Novel cues drive animal behavior; our thirst for novelty begins in the eye itself, scientists say
Researchers at Harvard University have found evidence that the retina actively seeks novel features in the visual environment, dynamically adjusting its processing in order to seek the unusual while ignoring the commonplace. The scientists report in this weeks issue of the journal Nature on their finding that this principle of novelty-detection operates in many visual environments.
"Apparently our thirst for novelty begins in the eye itself," says Markus Meister, the Jeff C. Tarr Professor of Molecular and Cellular Biology in Harvards Faculty of Arts and Sciences. "Our eyes report the visual world to the brain, but not very faithfully. Instead, the retina creates a cartoonists sketch of the visual scene, highlighting key features while suppressing the less interesting regions."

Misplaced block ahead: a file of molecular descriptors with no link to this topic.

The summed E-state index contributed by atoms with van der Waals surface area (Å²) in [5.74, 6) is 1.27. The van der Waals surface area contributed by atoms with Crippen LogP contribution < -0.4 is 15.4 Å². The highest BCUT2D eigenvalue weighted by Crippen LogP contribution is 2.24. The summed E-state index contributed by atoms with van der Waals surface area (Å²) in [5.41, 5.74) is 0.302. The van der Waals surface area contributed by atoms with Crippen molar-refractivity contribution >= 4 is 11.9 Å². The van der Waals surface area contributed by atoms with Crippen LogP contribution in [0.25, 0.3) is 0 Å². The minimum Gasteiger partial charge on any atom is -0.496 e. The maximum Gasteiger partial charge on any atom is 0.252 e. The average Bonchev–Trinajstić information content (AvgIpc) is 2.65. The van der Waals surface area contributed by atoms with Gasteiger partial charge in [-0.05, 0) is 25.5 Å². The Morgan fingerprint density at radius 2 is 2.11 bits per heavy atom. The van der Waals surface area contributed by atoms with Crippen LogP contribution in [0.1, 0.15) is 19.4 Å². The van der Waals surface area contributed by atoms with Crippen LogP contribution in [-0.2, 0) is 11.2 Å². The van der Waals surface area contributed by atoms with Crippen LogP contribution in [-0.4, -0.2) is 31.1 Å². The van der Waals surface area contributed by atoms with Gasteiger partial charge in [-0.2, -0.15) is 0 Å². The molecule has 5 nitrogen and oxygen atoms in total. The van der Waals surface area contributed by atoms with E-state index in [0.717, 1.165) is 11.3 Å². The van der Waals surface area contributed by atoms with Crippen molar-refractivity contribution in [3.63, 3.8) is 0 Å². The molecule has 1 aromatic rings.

Steve Bradt | EurekAlert!
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